CHAMPAIGN – Yahoo plans to hire "upwards of 100 people" from the Motorola software design center in Champaign and have an office up and running in a month or so, a Yahoo vice president said today.
"We've got offers in people's hands," said Kevin Timmons, vice president of operations for the Sunnyvale, Calif.-based company. "We're currently looking at several options in the community for places to set down roots. This has to happen soon because we hope to be up and running in September."
That's perfect timing for employees of the Motorola center, which is scheduled to close in late August, eliminating 183 jobs.
"We were just blown away by their technical expertise and the quality of the employee base," said Timmons, a Mount Pulaski native who received a bachelor's degree in computer science from the University of Illinois in 1986.
"We get awesome employees, and the former Motorola employees get to work for one of the best companies in the world," he said.
Motorola's center is located on the north end of the UI Research Park, and the UI has been looking for companies to fill the void.
"To me it's very, very exciting," UI Chancellor Richard Herman said. "Obviously we're sorry to lose Motorola and we have concern for those employed there. At the same time, we've shown ourselves capable of attracting new talent."
UI Vice Chancellor for Research Charles Zukoski called the announcement "an affirmation that this is one of the hotbeds for informatics in the world."
"Yahoo will have a strong attracting effect. They're going to attract researchers at the university, students, and I think they're going to attract companies and other interested parties outside Champaign-Urbana to come see what they're doing. We'll all benefit," Zukoski said.
Exactly what the software engineers will do at Yahoo wasn't pinpointed.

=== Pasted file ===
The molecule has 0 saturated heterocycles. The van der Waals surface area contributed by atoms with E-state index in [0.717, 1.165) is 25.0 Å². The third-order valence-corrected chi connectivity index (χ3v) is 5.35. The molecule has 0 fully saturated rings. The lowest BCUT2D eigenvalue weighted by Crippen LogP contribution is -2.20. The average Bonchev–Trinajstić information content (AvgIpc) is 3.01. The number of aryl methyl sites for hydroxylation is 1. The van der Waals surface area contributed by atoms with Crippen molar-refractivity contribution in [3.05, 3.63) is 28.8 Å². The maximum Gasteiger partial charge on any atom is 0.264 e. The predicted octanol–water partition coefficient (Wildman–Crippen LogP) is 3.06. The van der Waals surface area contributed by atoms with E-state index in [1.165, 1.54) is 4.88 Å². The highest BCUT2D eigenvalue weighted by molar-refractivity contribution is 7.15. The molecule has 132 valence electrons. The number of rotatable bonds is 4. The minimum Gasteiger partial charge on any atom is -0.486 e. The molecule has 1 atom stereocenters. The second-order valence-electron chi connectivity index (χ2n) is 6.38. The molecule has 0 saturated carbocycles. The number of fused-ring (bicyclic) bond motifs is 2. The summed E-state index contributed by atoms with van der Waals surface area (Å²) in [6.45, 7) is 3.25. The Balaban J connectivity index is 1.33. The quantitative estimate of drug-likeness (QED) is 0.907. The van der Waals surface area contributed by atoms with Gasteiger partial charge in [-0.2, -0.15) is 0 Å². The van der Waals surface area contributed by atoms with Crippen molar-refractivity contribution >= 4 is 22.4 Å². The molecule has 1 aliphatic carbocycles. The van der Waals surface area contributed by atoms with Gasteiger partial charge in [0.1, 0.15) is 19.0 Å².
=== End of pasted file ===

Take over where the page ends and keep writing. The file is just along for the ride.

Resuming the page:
"It won't be easily definable as a specific Yahoo division," Timmons said. "This is going to be an extension of Yahoo – it's going to be a Yahoo office with all kinds of activities that range across all the Yahoo products."
Timmons wasn't specific about where employees will work when they begin their new jobs – whether Yahoo will use the vacated Motorola space, locate elsewhere in the UI Research park or find some other space in the community.
"We're primarily looking within the research park, but we have some options outside the park," he said.
As for using the Motorola building on South Oak Street, Timmons said "there's absolutely a chance, but we're in the middle of negotiation on several of these (options)."
Motorola owns the land and building at 1800 S. Oak St., C. The university has the right of first refusal to consider purchasing the building. University officials have declined to talk about whether or not they plan to put in a bid to buy the building.
Worldwide, Yahoo has about 13,000 employees, and the Champaign office "will be the most sizable Midwest office to date," Timmons said.
The company has close relationships with other universities, most notably the University of California at Berkeley.
"This kind of goes with the overall desire within Yahoo to continue working with the best universities in the country and world," Timmons said. "The UI fits the bill perfectly."
Timmons would not specify projected pay levels at the new facility, other than to say Yahoo will pay market rate for engineering talent. He said the company will likely hire some nonengineering employees from Motorola as well.
Scott Pickard, director of the UI Research Park, said Yahoo "will fit in perfectly" with other businesses there. Those include start-ups in online social networking, search engine technology and data mining.
"I may be getting ahead of myself, but I'm hopeful this could have a ripple effect. Who knows what could happen," Pickard said.
When a "marquee" company like Yahoo! sets up shop in a community like Champaign-Urbana, it has the potential to raise the visibility of the UI, its research park and the community, Pickard and Zukoski said.
Herman said Yahoo! employs a number of UI graduates, and several professors have had individual research relationships with company employees.
Timmons, who said he visits the campus annually, said he came to town last fall with the idea of building corporate ties with the UI.
"I talked to people in the research park and university and found a willing attitude and a desire to work closer together," he said.
After Motorola announced it would close the center, Yahoo! held a couple large informational meetings for Motorola employees and others.
"Further interviewing is still going on," he said. "I think at the end of the day, by September or October, we'll have 100 new employees in Champaign."
Herman said developing the research park and bringing in companies like Yahoo helps fulfill the university's fourth mission – economic development.
"To me, (the announcement) represents the progress we have made and the developer (Fox/Atkins) has made in making this place a destination, a place to come to learn and create," Herman said.